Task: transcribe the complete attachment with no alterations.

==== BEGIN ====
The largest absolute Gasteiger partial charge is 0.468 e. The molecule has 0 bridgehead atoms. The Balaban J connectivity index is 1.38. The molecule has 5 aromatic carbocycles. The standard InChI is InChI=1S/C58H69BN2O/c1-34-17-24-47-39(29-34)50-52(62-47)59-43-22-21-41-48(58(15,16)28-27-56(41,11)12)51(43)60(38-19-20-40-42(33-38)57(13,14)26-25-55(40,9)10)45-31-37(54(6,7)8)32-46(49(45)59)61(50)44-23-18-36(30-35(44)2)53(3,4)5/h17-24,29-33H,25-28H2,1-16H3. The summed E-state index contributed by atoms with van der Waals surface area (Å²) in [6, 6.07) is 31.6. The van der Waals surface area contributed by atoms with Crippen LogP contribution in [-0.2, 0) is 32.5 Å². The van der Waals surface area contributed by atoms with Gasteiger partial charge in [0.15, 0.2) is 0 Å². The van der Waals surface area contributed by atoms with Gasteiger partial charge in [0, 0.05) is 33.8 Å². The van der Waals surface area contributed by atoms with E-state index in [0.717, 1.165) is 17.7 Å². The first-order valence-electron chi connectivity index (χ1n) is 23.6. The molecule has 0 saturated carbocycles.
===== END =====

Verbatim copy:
The largest absolute Gasteiger partial charge is 0.468 e. The molecule has 0 bridgehead atoms. The Balaban J connectivity index is 1.38. The molecule has 5 aromatic carbocycles. The standard InChI is InChI=1S/C58H69BN2O/c1-34-17-24-47-39(29-34)50-52(62-47)59-43-22-21-41-48(58(15,16)28-27-56(41,11)12)51(43)60(38-19-20-40-42(33-38)57(13,14)26-25-55(40,9)10)45-31-37(54(6,7)8)32-46(49(45)59)61(50)44-23-18-36(30-35(44)2)53(3,4)5/h17-24,29-33H,25-28H2,1-16H3. The summed E-state index contributed by atoms with van der Waals surface area (Å²) in [6, 6.07) is 31.6. The van der Waals surface area contributed by atoms with Crippen LogP contribution in [-0.2, 0) is 32.5 Å². The van der Waals surface area contributed by atoms with Gasteiger partial charge in [0.15, 0.2) is 0 Å². The van der Waals surface area contributed by atoms with Gasteiger partial charge in [0, 0.05) is 33.8 Å². The van der Waals surface area contributed by atoms with E-state index in [0.717, 1.165) is 17.7 Å². The first-order valence-electron chi connectivity index (χ1n) is 23.6. The molecule has 0 saturated carbocycles.